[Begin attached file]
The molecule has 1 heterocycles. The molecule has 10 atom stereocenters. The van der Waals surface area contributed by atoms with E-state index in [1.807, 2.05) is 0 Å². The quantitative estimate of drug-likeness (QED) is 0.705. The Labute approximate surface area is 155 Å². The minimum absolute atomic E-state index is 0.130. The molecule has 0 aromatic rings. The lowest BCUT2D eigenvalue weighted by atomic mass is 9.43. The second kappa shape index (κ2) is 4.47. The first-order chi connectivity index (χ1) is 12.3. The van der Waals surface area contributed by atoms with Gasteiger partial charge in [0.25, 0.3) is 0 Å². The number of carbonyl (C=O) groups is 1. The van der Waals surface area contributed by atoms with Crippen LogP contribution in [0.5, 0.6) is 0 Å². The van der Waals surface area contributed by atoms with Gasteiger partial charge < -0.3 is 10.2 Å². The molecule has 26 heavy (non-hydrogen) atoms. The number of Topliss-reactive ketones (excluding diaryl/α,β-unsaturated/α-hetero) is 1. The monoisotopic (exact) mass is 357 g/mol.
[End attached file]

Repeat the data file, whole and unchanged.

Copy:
The molecule has 1 heterocycles. The molecule has 10 atom stereocenters. The van der Waals surface area contributed by atoms with E-state index in [1.807, 2.05) is 0 Å². The quantitative estimate of drug-likeness (QED) is 0.705. The Labute approximate surface area is 155 Å². The minimum absolute atomic E-state index is 0.130. The molecule has 0 aromatic rings. The lowest BCUT2D eigenvalue weighted by atomic mass is 9.43. The second kappa shape index (κ2) is 4.47. The first-order chi connectivity index (χ1) is 12.3. The van der Waals surface area contributed by atoms with Gasteiger partial charge in [0.25, 0.3) is 0 Å². The number of carbonyl (C=O) groups is 1. The van der Waals surface area contributed by atoms with Crippen LogP contribution in [0.5, 0.6) is 0 Å². The van der Waals surface area contributed by atoms with Gasteiger partial charge < -0.3 is 10.2 Å². The molecule has 26 heavy (non-hydrogen) atoms. The number of Topliss-reactive ketones (excluding diaryl/α,β-unsaturated/α-hetero) is 1. The monoisotopic (exact) mass is 357 g/mol.